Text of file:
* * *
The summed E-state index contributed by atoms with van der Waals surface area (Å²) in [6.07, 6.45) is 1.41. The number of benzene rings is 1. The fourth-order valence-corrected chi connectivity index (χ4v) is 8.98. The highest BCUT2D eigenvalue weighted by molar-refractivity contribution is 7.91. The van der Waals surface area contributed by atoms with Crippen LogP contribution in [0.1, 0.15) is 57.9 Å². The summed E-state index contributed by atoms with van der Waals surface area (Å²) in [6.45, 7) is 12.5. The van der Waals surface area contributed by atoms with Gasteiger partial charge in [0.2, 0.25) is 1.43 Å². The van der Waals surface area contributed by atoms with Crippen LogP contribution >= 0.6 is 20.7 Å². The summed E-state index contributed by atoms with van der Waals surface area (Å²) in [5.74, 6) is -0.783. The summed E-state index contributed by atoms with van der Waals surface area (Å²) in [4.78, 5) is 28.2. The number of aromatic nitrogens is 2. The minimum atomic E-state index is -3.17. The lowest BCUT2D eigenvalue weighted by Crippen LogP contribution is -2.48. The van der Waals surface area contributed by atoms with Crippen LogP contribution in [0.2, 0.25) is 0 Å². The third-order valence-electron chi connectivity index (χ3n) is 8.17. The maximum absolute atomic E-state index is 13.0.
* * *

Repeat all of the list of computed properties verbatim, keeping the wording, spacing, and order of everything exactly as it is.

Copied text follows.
The summed E-state index contributed by atoms with van der Waals surface area (Å²) in [6.07, 6.45) is 1.41. The number of benzene rings is 1. The fourth-order valence-corrected chi connectivity index (χ4v) is 8.98. The highest BCUT2D eigenvalue weighted by molar-refractivity contribution is 7.91. The van der Waals surface area contributed by atoms with Crippen LogP contribution in [0.1, 0.15) is 57.9 Å². The summed E-state index contributed by atoms with van der Waals surface area (Å²) in [6.45, 7) is 12.5. The van der Waals surface area contributed by atoms with Gasteiger partial charge in [0.2, 0.25) is 1.43 Å². The van der Waals surface area contributed by atoms with Crippen LogP contribution >= 0.6 is 20.7 Å². The summed E-state index contributed by atoms with van der Waals surface area (Å²) in [5.74, 6) is -0.783. The summed E-state index contributed by atoms with van der Waals surface area (Å²) in [4.78, 5) is 28.2. The number of aromatic nitrogens is 2. The minimum atomic E-state index is -3.17. The lowest BCUT2D eigenvalue weighted by Crippen LogP contribution is -2.48. The van der Waals surface area contributed by atoms with Crippen LogP contribution in [0.2, 0.25) is 0 Å². The third-order valence-electron chi connectivity index (χ3n) is 8.17. The maximum absolute atomic E-state index is 13.0.